The bill was originally proposed as a private member’s bill in 2009 by David Bahati, a legislator with the ruling National Resistance Movement (NRM) party, provoking an international outcry.
U.S. President Barack Obama denounced the bill as “odious”, Secretary of State Hillary Clinton called on Ugandan President Yoweri Museveni to reject it and some international donors threatened to cut aid if it became law.
The bill was shelved last May. The cabinet took it over and, after widespread international condemnation, said in August it had decided to drop the bill because existing laws were sufficient to deal with homosexual crimes.
A small but vocal anti-gay movement, led by several MPs and a group of bishops, said it was determined to reintroduce the proposed legislation.
“The anti-homosexuality bill was re-tabled on the floor of the House today and has been referred to parliament’s legal and parliamentary affairs committee for scrutiny,” parliamentary spokeswoman Helen Kawesa told Reuters.
“The committee is expected to examine it and conduct public hearings and then it will report back to the House for a formal debate on the bill,” she said.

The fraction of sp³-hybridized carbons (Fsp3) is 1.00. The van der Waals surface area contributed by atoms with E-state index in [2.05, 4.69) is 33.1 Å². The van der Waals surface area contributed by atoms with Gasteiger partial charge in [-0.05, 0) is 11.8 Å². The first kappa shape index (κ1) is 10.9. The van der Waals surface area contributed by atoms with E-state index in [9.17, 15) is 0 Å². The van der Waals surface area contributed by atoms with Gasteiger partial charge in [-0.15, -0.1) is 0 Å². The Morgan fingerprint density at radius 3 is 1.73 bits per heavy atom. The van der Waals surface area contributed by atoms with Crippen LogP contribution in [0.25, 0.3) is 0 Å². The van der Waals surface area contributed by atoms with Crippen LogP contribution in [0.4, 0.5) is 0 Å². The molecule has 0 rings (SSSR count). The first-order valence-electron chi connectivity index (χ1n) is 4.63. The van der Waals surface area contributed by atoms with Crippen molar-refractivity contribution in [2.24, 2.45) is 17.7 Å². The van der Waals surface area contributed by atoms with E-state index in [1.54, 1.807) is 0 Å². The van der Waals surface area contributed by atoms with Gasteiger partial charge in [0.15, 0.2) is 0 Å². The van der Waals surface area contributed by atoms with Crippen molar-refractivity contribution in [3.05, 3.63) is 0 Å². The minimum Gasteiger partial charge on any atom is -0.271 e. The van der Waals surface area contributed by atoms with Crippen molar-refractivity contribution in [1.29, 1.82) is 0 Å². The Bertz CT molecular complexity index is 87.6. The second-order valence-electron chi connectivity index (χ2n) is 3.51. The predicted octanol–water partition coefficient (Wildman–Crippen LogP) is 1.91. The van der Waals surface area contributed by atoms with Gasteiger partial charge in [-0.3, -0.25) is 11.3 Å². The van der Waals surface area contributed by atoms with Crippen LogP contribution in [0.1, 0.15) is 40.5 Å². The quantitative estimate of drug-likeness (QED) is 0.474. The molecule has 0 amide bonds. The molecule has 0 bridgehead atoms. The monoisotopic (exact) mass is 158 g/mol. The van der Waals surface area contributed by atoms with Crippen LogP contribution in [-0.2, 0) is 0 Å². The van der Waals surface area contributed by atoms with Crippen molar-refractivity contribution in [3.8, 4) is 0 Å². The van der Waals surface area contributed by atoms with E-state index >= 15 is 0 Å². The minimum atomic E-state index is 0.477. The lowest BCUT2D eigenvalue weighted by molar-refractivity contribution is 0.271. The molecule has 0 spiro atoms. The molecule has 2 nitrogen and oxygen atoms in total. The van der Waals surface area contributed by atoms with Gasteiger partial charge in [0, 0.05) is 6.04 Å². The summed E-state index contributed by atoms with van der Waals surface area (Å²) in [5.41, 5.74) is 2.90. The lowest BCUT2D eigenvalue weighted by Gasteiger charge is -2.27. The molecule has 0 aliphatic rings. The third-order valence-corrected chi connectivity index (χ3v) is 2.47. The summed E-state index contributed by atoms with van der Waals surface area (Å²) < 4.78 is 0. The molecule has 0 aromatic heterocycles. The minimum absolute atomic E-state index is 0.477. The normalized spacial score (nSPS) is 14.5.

Homosexuality is taboo in many African nations. It is illegal in 37 countries on the continent, including Uganda, and activists say few Africans are openly gay, fearing imprisonment, violence and loss of jobs.
The bill has given Uganda a reputation as the “world’s homophobia capital”.
Ghana and Tanzania have said they will resist pressure to legalise homosexuality after Britain threatened to cut aid to countries that deny gay rights.
“We’ve always said it’s not over until it’s over. It’s disappointing that this bill has been revived,” Ugandan gay rights activist Julian Pepe told Reuters.
“We’re expecting a backlash from the public but we’re not giving up our fight. We’ll engage our partners and talk to MPs and hope sense prevails at the end of the day,” he said. Reuters